Lone Star Circle of Care named Jon Calvin as its new CEO in November after he served as the organization’s chief financial officer.

LSCC works to eliminate health inequalities through offering accessible health care for all individuals, with operations across Central Texas.

Community Impact Newspaper spoke with with Calvin to talk about what led him to this job and what plans he has for the organization moving forward.

What in your career led you to this position?

I have really a kind of a nontraditional path to CEO. I’ve always been focused somewhat in health care in my career. I started out in public accounting, and I gravitated towards the practice’s health care industry team.

I had some experiences as a child with health care that really kind of drew me to that team. And after working in public accounting for several years, I had the opportunity to be recruited by Lone Star Circle of Care, which was a client of the firm I worked for.

You have been in this position for a few months now. What lessons have you learned in this job in the middle of a pandemic?

It’s definitely been a challenging period. We’ve had the pandemic plus the winter storm, where we had business interruption for an entire week of operation.

Through all of that, it just highlighted the importance of effective communication and constant communication to make sure the team is aware of the situation going on.

I think communication is important to explain the why behind some of the decisions. You have to really be decisive. Once you have the facts, you have to weigh them quickly, think through it, evaluate it, and make a decision and move forward. So fortunately, we’ve been able to do that; we’ve had to move and pivot and adjust.

Why is having an organization like LSCC so important? And how did the pandemic highlight that?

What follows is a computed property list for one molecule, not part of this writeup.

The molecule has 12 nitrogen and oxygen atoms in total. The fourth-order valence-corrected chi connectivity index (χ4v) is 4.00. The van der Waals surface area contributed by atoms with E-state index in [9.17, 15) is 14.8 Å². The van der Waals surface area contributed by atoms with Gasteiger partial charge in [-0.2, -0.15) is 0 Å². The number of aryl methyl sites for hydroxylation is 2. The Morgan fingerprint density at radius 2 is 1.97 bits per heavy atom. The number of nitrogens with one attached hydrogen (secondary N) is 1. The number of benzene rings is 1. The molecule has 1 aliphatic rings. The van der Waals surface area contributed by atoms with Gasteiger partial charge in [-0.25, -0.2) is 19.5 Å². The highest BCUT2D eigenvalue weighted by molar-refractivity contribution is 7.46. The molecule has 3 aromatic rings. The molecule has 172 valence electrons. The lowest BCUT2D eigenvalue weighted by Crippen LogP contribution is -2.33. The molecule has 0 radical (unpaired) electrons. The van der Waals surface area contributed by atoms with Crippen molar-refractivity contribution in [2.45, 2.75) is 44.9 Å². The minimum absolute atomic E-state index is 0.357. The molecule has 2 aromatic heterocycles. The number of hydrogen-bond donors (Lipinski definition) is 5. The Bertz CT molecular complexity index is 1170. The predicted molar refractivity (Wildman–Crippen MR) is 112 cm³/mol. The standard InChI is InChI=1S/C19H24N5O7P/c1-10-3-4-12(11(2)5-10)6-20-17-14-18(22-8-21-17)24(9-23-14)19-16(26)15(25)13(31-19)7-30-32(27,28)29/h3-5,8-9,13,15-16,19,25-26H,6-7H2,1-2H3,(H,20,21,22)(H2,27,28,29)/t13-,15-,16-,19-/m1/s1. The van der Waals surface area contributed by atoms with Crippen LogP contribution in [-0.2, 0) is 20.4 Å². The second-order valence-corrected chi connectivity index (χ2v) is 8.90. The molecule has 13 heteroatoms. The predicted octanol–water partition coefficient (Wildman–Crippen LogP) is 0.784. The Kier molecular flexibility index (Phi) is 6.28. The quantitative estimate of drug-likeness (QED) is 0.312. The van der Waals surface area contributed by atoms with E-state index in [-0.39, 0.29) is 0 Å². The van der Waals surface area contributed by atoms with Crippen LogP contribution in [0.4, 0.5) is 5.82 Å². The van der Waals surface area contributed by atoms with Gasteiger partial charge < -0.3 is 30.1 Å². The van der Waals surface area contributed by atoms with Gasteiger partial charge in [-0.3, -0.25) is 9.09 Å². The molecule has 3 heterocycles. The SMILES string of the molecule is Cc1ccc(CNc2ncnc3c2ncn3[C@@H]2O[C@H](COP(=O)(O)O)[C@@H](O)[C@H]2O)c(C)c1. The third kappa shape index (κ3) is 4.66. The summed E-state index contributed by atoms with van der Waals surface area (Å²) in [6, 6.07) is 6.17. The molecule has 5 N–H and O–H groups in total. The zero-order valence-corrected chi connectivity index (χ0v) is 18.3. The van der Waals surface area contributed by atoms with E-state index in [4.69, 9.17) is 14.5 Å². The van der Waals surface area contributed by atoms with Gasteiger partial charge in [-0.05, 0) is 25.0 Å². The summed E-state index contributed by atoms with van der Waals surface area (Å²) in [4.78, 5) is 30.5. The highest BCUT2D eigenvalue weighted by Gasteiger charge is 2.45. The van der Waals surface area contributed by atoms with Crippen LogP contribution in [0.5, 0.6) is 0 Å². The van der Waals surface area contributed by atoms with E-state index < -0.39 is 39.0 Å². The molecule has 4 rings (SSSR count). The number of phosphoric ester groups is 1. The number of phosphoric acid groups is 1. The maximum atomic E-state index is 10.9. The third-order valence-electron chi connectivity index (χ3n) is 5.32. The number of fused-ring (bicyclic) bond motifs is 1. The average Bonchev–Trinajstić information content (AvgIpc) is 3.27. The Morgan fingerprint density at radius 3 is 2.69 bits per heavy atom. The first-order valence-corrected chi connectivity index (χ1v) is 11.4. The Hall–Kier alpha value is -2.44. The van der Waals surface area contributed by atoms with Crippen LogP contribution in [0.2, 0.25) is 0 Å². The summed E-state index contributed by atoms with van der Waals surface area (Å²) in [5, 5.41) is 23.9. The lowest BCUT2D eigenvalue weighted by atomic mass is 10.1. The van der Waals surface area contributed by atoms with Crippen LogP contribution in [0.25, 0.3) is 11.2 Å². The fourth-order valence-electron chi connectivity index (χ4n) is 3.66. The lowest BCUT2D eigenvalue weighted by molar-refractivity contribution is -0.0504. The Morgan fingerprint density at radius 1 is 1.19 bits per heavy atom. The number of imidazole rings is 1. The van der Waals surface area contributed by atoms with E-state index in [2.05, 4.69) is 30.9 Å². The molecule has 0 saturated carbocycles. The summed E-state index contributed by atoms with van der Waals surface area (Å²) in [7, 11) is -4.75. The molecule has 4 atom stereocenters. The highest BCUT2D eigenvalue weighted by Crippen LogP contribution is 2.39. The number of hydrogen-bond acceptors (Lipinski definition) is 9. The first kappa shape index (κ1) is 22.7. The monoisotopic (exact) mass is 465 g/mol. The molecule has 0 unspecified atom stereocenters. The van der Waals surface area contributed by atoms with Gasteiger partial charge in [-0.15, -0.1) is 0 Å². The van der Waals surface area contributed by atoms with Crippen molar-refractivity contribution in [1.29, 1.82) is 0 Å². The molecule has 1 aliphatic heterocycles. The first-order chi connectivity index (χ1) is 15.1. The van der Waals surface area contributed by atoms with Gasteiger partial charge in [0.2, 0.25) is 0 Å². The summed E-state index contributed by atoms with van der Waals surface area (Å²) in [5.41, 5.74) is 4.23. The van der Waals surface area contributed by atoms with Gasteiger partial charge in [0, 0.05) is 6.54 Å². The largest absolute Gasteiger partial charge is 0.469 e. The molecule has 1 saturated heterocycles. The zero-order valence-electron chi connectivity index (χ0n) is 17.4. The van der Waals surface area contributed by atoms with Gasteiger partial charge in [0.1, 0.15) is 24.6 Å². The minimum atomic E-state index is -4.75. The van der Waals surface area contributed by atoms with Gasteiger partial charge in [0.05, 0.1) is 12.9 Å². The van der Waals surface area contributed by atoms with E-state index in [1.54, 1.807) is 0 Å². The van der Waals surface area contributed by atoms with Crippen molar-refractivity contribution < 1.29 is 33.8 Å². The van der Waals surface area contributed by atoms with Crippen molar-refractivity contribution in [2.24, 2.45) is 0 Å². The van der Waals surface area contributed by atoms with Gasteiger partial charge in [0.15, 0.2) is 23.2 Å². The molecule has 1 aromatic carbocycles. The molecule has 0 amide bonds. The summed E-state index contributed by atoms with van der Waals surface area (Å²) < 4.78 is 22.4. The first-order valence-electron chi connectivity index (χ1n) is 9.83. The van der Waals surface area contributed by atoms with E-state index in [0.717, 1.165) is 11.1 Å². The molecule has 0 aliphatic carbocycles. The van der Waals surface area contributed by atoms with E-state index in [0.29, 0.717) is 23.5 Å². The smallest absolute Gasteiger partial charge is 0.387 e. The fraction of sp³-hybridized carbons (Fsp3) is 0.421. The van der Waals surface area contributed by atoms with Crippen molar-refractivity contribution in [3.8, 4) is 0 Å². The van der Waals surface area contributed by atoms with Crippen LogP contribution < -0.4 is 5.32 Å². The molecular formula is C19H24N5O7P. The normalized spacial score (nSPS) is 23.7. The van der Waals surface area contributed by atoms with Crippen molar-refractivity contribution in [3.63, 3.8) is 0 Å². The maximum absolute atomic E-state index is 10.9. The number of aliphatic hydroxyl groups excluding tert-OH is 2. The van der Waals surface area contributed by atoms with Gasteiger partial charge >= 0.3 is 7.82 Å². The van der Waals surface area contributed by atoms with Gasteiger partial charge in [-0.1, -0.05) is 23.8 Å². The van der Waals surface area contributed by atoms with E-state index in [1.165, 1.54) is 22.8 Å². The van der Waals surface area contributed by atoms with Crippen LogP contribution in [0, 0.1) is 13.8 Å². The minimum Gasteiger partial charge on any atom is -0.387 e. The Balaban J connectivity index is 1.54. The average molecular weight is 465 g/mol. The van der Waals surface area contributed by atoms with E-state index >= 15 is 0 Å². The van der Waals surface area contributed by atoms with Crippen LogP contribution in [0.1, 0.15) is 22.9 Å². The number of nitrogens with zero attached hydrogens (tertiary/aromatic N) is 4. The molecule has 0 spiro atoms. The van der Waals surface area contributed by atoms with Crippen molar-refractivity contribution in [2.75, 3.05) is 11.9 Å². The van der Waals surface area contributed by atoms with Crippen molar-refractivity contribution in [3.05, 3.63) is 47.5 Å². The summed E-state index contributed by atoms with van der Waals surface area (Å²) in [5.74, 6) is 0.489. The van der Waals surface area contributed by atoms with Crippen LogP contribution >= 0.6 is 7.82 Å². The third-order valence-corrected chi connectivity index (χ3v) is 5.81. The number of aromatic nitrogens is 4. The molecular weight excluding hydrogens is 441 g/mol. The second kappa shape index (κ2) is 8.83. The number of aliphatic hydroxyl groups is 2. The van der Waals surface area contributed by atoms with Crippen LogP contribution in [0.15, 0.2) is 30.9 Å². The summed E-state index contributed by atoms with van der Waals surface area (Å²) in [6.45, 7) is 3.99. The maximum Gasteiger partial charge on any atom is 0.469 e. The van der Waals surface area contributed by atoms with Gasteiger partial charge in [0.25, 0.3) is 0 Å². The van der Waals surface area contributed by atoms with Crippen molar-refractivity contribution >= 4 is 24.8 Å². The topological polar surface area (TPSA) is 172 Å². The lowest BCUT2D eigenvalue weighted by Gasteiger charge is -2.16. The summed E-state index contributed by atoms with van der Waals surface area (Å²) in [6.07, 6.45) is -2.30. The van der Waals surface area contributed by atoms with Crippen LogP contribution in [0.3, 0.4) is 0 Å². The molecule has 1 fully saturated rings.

Not only are we providing our important primary care and other services that we traditionally have, but we are also helping in the fight against COVID by doing testing, making sure we know someone’s positive and helping protect them [and] protect other people in the community.

We’re also helping with follow-up care after treatment, if they’re not hospitalized, or even if they are hospitalized. We’re helping work through any symptoms or conditions they may have. We’re also providing the vaccinations, which is huge in in getting back to some level of normalcy or the desired state we want to be going forward. Not that we’re necessarily going to get back to pre-COVID, but getting back to a more normal state will be important.

How have LSCC day-to-day operations been impacted by the pandemic?

Early on personal protective equipment was a big issue. Right away, we had to get better protection for our staff and patients. It was hard to get your hands on PPE, so we had to diversify our vendors and try to secure as much PPE as possible.

[We also] changed protocols in the clinics with cleaning to ensure we have a safe environment. Not only was there the level of changing kind of the operational model, but additional costs associated with that.

Then [LSCC was faced with] how do we have an environment where the patients that need to be seen in the clinic are still seen without delaying care, but also provide an alternative option, so we quickly rolled out telemedicine and telehealth services to try to continue that care for our patients in a different setting to the extent possible.

What would you like to accomplish in the next year and in the next five years?

We’ve made a lot of progress as an organization over the past several years; I want to continue that momentum moving forward, increasing the value we provide to our patients in our communities.

We really try to hit our key objectives for the organization, focusing on improving patient and employee experience and increasing access for unmet need in our community, such as: How do we eliminate some of the health disparities? How do we make sure we have access for all residents in our communities to have high-quality care available? Are we getting better health outcomes for our patients? And that’s critically important moving forward to show the value that we provide is needed.

I think a part of that is beyond just our traditional experiences, [but] how can we help improve health overall. There [are] factors and drivers of health that occur outside of just the health care setting, and we’re looking at how we can be a community partner with other organizations and communities to help positively impact some of these other drivers of health.